Ryan Chartrand

It is 11 a.m. on Saturday, an hour before the first dance of the day begins. Outside the rain is pouring down, but inside ,soon-to-compete ballroom dancers carefully apply makeup, secure hair, and change into elaborate, sequined and bead-adorned dresses and tuxedos – or jeans and T-shirts.

On the dance floor, couples are practicing intricate steps, warming up for their dances. In the background, Michael Bubl‚’s “Feeling Good,” Norah Jones’ “Come Away With Me,” and Jennifer Lopez’s “Let’s Get Loud” play as couples glide gracefully across the floor.

In the midst of the mild chaos, Christopher Ellwood busily rushes around, practicing for one of his 32 dances and hammering out last-minute details before the competition actually begins.

Ellwood’s dream of hosting a ballroom dancing competition in San Luis Obispo finally became a reality this weekend as Cal Poly hosted its first annual Mustang Ball. The event was held in Chumash Auditorium Saturday, with members of the Red Hat Society, proud parents and grandparents, and fellow students watching from the sidelines.

Ellwood, the 2003 computer science graduate, who co-advises the ballroom dance club on a volunteer basis, but first joined the club his junior year at Cal Poly.

With a passion for music, especially jazz music (he played trumpet in a jazz band in high school), Ellwood first attended the club for fun. As time went on and he became more involved in the program, he was hooked.

“I really love music, so dancing is like the ultimate level of this appreciation,” Ellwood said. “And it’s a social thing. You can go to a dance where you don’t know anyone, but at the end of the night you’ll have 50 new friends because the dancing community is so welcoming.”

A few years ago, he saw the need for a more structured venue in which to practice for, and give advice concerning upcoming competitions. Thus, the Cal Poly DanceSports Team was formed in January of 2003.

Though still considered a club, ASI has not yet labeled the team with “sports” status. As the team anxiously await this status, Ellwood hopes that this ongoing, “frustrating process” will end soon.

Since Ellwood first joined the team, there has been talk about hosting a competition at Cal Poly; until this year, though, the idea had not progressed further than this.

Since most schools and studios generally only compete in their region (i.e. Northern or Southern California only), it has been Ellwood’s hope that, by hosting an event in Central California, this gap would be bridged.

“We’re a common meeting point for everyone to dance and compete against people they wouldn’t normally compete against,” he said.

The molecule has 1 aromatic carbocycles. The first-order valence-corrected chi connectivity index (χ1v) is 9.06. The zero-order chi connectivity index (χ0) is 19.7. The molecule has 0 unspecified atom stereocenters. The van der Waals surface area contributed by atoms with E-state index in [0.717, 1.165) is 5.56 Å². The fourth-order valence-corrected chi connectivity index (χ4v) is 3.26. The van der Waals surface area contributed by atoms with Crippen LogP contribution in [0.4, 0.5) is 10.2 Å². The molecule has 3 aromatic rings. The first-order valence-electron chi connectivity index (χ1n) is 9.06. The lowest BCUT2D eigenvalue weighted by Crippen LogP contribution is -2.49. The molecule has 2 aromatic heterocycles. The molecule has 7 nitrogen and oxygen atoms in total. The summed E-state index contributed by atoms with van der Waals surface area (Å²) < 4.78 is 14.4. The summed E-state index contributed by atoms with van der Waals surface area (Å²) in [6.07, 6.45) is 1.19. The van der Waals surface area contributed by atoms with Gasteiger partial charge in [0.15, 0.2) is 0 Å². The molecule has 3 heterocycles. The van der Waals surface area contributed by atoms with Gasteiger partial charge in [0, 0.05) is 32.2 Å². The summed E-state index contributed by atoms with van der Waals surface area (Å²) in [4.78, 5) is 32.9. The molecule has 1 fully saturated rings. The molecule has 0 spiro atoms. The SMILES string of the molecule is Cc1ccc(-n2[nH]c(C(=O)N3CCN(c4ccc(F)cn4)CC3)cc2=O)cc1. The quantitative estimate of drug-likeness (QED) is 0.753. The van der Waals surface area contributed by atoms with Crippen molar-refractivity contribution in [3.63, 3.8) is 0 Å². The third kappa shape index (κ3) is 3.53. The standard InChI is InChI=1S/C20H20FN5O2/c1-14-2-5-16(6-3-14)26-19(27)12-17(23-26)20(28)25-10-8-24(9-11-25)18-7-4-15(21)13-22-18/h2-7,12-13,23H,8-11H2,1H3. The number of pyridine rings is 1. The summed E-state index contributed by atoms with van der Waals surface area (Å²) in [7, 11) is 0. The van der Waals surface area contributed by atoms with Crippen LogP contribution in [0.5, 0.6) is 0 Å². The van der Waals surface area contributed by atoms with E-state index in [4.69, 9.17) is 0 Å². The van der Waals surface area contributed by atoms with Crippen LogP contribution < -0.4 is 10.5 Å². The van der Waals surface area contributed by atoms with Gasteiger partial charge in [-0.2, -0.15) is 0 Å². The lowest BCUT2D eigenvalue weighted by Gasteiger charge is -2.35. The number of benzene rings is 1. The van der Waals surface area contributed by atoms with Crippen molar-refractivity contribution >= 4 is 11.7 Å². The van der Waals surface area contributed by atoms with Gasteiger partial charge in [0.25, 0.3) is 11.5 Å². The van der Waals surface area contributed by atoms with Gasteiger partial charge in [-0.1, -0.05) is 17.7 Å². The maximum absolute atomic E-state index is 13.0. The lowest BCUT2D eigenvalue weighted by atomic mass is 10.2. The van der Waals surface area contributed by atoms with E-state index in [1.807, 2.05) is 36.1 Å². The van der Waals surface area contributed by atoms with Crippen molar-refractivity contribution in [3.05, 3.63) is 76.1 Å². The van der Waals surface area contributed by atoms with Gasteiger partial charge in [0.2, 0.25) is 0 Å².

This year’s Mustang Ball, hopefully the first of many, has been about a year and a half in the making, Ellwood said.

After looking at all the possible dates for holding the competition, the Feb. 10 date was set.

With the date and venue in place, the bulk of the preparations began in earnest last summer. The “pretty extensive process” included setting up a Web site, publicizing the event around San Luis Obispo and throughout California, and securing the judges.

In retrospect, the day of the event was full of mixed emotions.

“It was definitely stressful at times – it has been a long ordeal – but it was also exciting because it was actually coming together. In the back of your mind, there’s always worry; ‘What if something goes wrong? What if a judge doesn’t show up?’ But it was mostly exciting,” Ellwood said.

Now that the competition has been successfully completed, all the worry and stress of planning have been pushed aside – at least until planning begins again for next year.

“What made all the planning and hard work worth it was seeing everyone having such a good time. People enjoyed watching. People enjoyed dancing. And that made everything worthwhile -we achieved that goal,” he said.

Ellwood credits the team of volunteers, club officers, and community supporters who worked with him for everything coming together and running as smoothly as it did.

His dream is that these dancers – and hopefully more in the future – will be able to attend the Mustang Ball on a yearly basis, and that their love of dance will be infectious to the Cal Poly and San Luis Obispo communities alike.

Every Thursday, the club holds lessons in the Architecture building at 8 p.m. Until the end of the quarter, they will be teaching the samba and the rumba.

More information on the Ballroom Dancing Club and DanceSport Team can be found at their Web site, www.cpdancesports.org.

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